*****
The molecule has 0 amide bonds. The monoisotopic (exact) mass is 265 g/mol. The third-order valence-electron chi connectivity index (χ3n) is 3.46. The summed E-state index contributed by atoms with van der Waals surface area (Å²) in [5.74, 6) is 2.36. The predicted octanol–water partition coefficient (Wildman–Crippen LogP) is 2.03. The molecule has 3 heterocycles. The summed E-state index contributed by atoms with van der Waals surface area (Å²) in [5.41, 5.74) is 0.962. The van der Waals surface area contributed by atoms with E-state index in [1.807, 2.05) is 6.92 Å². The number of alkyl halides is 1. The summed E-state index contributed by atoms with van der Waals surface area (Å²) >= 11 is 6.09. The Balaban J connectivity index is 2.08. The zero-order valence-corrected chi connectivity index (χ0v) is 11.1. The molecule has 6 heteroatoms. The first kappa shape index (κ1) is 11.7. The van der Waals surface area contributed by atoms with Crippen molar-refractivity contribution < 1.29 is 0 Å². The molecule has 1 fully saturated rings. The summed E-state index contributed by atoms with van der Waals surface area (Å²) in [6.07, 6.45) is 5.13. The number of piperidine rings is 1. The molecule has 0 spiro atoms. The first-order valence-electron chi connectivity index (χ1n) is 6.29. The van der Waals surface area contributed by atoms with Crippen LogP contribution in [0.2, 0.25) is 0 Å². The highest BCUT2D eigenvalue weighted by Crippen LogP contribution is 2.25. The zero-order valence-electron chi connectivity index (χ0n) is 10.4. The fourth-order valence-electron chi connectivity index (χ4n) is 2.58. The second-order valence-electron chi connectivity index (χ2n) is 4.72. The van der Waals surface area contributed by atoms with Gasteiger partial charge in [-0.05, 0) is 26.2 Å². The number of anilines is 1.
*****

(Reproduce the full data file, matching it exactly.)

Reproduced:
The molecule has 0 amide bonds. The monoisotopic (exact) mass is 265 g/mol. The third-order valence-electron chi connectivity index (χ3n) is 3.46. The summed E-state index contributed by atoms with van der Waals surface area (Å²) in [5.74, 6) is 2.36. The predicted octanol–water partition coefficient (Wildman–Crippen LogP) is 2.03. The molecule has 3 heterocycles. The summed E-state index contributed by atoms with van der Waals surface area (Å²) in [5.41, 5.74) is 0.962. The van der Waals surface area contributed by atoms with E-state index in [1.807, 2.05) is 6.92 Å². The number of alkyl halides is 1. The summed E-state index contributed by atoms with van der Waals surface area (Å²) >= 11 is 6.09. The Balaban J connectivity index is 2.08. The zero-order valence-corrected chi connectivity index (χ0v) is 11.1. The molecule has 6 heteroatoms. The first kappa shape index (κ1) is 11.7. The van der Waals surface area contributed by atoms with Crippen molar-refractivity contribution < 1.29 is 0 Å². The molecule has 1 fully saturated rings. The summed E-state index contributed by atoms with van der Waals surface area (Å²) in [6.07, 6.45) is 5.13. The number of piperidine rings is 1. The molecule has 0 spiro atoms. The first-order valence-electron chi connectivity index (χ1n) is 6.29. The van der Waals surface area contributed by atoms with Crippen LogP contribution in [0.2, 0.25) is 0 Å². The highest BCUT2D eigenvalue weighted by Crippen LogP contribution is 2.25. The zero-order valence-electron chi connectivity index (χ0n) is 10.4. The fourth-order valence-electron chi connectivity index (χ4n) is 2.58. The second-order valence-electron chi connectivity index (χ2n) is 4.72. The van der Waals surface area contributed by atoms with Gasteiger partial charge in [-0.05, 0) is 26.2 Å². The number of anilines is 1.